House of Lords: Britain must recognise Palestine, pressure Israel
The British government should give "serious consideration" to recognising Palestine as a state, the British House of Lords said this week.
The recommendation was part of a major report released by the British House of Lord's International Relations Committee on Tuesday, which provided an uncompromising critique of UK foreign policy in the Middle East.
The committee, led by Conservative former Foreign Office minister Lord Howell, said that "on its current trajectory, the Israeli-Palestinian dispute is on the verge of moving into a phase where the two-state solution becomes an impossibility."
If Israel continues to reduce the viability and possibility of a two-state solution Britain should support UN Security Council resolutions condemning such violations.
"The Government should give serious consideration to now recognising Palestine as a state, as the best way to show its determined attachment to the two-state solution."
If Israel is unwilling to negotiate a two state solution, it should be considered a "single jurisdiction" which controls both the Israeli and Palestinian population, the committee added.
Such a designation would effectively recognise Israel as an apartheid state.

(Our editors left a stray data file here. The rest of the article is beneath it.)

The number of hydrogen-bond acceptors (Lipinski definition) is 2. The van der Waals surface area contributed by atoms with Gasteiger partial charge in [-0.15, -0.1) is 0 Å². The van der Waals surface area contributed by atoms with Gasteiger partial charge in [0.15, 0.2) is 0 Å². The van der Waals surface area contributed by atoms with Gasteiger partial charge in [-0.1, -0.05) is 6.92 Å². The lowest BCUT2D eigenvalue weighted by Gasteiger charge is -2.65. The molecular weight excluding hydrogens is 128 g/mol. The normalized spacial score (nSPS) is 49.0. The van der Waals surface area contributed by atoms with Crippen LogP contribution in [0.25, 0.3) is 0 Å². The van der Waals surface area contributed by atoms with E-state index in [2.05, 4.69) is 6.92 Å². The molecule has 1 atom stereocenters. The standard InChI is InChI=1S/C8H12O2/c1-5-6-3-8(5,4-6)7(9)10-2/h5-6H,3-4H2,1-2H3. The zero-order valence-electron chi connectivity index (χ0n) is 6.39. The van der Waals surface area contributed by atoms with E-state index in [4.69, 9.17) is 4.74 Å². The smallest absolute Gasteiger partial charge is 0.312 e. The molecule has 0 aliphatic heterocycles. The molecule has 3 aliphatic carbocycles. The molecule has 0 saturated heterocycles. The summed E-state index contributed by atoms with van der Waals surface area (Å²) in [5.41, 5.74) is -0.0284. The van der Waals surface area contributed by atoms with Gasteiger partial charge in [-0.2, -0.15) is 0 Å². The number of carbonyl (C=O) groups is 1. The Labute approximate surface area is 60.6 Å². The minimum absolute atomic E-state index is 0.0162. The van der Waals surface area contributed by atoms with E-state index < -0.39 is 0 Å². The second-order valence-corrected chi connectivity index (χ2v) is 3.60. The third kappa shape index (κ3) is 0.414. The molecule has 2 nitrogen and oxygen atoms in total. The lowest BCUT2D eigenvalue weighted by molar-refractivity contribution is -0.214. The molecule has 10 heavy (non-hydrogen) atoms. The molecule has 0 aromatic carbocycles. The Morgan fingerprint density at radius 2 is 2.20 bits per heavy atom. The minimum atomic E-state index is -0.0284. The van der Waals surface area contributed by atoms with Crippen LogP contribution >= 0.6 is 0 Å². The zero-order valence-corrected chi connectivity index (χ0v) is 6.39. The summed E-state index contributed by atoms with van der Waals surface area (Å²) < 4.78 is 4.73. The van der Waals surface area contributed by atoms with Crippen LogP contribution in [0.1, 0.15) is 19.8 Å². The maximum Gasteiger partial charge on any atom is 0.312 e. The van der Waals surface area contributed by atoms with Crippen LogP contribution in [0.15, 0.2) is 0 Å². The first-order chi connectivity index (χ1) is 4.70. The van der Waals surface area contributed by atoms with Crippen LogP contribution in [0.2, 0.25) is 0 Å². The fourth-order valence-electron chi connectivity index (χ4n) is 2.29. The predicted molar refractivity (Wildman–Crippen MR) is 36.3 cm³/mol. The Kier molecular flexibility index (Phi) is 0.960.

"The politics and policies of Israel diminish the possibilities of peace, specifically the rapid expansion of settlements beyond the agreed 1967 borders of Israel," the Lords said.
The report urged more "political robustness" in the UK's dealings with Israel, lamenting that the country has been treated with "kid gloves" despite its repeated and continuing violations of international law.
The report also focused on the Trump administration's "mercurial" and "unpredictable" nature, urging the UK to distance itself from the US and radically rethink its policies in the Middle East.
The report lambasted President Trump's disavowal of the two-state solution, his continued threat to move the US embassy to Jerusalem, and the choice of David Friedman, an advocate for settlements, as US ambassador to Israel.
It recommended that the UK play an active role in European diplomacy towards the Israeli-Palestinian conflict, reprimanding the "degrading, dismissive attitude" UK Prime Minister Theresa May took towards the Paris peace conference in January organised by France, which Britain refused to align itself with.
"The resolution of the Israeli-Palestinian dispute must remain high amongst British foreign policy priorities," the report on Israel and Palestine concluded.
"The Government should be more forthright in stating its views on these issues despite the views of the US administration."
Last month, the British government responded to the Balfour Apology Campaign headed by the Palestinian Return Centre (PRC) by refusing to apologise for the 1917 Balfour Declaration that was seminal in the subsequent creation of the state of Israel.
The declaration itself has been widely recognised as a major milestone of British colonial policy in the Middle East between 1917 and 1948 and one which paved way for the creation of Israel.